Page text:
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Editors

Joseph Pittman Joins Riverdale Avenue Books

RABJoseph Pittman has been brought on as an editorial director at Riverdale Avenue Books. Pittman will work on the list for the publishing house’s new mystery and thriller imprint, Dagger.

In the past, Pittman has held positions at Bantam Books, New American Library, and Alyson Books. Some of the authors he has worked with include Stephen King, Martha Grimes, and Lawrence Block.

Pittman had this statement in the press release: “I couldn’t be more excited to be joining Riverdale Avenue Books.  I have long-admired its independent spirit and fierce loyalty to its authors.  I share that spirit and look forward to publishing many great authors–both new and established–on the Dagger line.  Publishing may be ever-changing, but the desire to work with and discover talented authors remains a constant.”

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Jim Milliot to Lead Publishers Weekly as Michael Coffey Retires

pwlogoEditorial Director Michael Coffey is retiring from Publishers Weekly in June after 26 years with the publication. Jim Milliot, who has been with the company for 21 years, will take the lead at the publication. Milliot and Coffey have served as a co-editorial directors since April 2010, when PWxyz LLC acquired the trade from Reed Business Information.

“Michael Coffey has contributed a valuable editorial viewpoint to Publishers Weekly, and I look forward to continuing to guide the magazine into the future as the tides of book publishing shift and change,” stated Milliot.

Coffey will keep his relationship alive with the publication as a contributing editor. “Working at PW has been a dream job. How lucky to duly report to an office every day where American publishers are sending all their books for you to read. And being part of an industry that has adjusted to and survived the digital revolution has been particularly gratifying,” stated Coffey.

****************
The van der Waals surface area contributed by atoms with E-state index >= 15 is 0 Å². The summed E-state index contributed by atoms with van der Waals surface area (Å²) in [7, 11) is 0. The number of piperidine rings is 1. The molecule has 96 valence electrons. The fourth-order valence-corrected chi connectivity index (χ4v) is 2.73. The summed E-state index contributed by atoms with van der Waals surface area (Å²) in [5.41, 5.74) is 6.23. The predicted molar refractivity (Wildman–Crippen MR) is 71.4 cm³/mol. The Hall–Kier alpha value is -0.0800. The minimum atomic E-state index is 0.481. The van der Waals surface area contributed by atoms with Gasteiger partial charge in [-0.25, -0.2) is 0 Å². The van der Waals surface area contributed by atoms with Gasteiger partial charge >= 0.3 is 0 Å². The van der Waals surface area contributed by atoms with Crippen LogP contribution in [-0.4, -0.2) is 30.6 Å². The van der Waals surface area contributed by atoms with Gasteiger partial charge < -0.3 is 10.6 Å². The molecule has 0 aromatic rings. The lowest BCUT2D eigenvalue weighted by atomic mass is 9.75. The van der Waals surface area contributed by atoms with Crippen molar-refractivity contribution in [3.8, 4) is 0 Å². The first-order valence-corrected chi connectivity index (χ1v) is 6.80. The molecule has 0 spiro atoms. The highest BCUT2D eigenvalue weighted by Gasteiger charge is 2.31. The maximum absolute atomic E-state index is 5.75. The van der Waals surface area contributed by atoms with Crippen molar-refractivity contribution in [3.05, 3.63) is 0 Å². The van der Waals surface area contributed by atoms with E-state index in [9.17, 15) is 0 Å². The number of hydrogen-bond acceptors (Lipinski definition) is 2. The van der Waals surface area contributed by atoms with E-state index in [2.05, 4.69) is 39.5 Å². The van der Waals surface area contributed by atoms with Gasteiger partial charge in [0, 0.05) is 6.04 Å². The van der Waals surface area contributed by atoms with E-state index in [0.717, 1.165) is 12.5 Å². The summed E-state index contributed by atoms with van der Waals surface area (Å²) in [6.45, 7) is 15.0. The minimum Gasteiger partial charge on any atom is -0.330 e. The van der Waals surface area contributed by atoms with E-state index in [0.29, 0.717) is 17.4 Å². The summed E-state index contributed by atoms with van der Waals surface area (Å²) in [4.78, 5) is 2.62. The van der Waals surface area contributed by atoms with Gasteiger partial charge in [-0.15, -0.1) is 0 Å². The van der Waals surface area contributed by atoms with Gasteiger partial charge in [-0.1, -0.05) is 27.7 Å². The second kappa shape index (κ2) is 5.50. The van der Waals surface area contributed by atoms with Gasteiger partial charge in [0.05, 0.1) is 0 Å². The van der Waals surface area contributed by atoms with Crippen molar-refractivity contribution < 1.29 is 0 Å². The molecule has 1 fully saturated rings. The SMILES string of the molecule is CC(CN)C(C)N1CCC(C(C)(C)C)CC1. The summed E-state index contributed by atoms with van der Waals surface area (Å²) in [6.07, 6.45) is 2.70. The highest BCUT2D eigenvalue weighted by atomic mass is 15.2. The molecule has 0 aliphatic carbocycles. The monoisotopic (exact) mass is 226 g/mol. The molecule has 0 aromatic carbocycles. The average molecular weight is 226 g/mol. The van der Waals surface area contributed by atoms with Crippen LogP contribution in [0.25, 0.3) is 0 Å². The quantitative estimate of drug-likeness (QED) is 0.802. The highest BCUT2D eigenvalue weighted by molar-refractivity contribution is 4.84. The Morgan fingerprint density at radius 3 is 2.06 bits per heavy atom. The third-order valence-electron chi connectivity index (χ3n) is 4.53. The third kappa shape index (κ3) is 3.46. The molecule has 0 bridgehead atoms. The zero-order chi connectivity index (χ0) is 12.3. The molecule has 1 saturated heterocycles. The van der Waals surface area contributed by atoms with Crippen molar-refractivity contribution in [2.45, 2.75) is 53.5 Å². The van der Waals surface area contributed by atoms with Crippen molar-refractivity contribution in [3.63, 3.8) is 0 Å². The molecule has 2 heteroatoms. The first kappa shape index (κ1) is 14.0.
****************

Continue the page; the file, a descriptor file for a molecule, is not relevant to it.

How Much Does a Senior Children’s Book Editor at Random House Earn?

glassdoorWhen you are looking for a new job, one of the daunting tasks can be determining your salary requirements. You want to ask for enough to make the job worth your while, but you don’t want to ask for so much that you are not considered. So how much money do editors make?

Using the anonymous job site Glassdoor, we found that the average salary for a senior children’s book editor at a Random House is $80,500.

These salaries are self-reported by employees and may include editors at different stages in their careers, at different publishing houses and in different locations around the country where salaries might vary.

 

What Are Editors Looking For in 2014?

allitagencyWriters always ponder what type of manuscripts editors want to acquire.

The Andrew Lownie Literary Agency, a London-based organization, posed that question to dozens of different fiction and nonfiction editors from both the UK and the US.

The lists included Simon & Schuster senior editor Michelle Howry, St. Martin’s Press editor Daniela Rapp, and Little Brown & Company editorial director John Parsley.

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Agent Brian DeFiore & Editor Yaniv Soha Featured on Humans of New York

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Humans of New York blogger Brandon Stanton has photographed Yaniv Soha, an editor at St. Martin’s Press, and Brian DeFiore, founder of the DeFiore & Company literary agency.

Stanton shot the picture at Madison Square Park (embedded to the side). The two publishing executives posed with funny hats (provided by Stanton) and copies of the New York Times bestselling Humans of New York book.

In a Facebook comment, Stanton complimented the two men calling them both “great guys and good sports.” He also appreciated that they were “two of the earliest believers in HONY.” We’ve embedded a photo below featuring Stanton with Soha and DeFiore.

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Claiborne Smith Named Editor-in-Chief at Kirkus Media

292681_345737255463749_1546631150_nClaiborne Smith has been named editor-in-chief at Kirkus Media.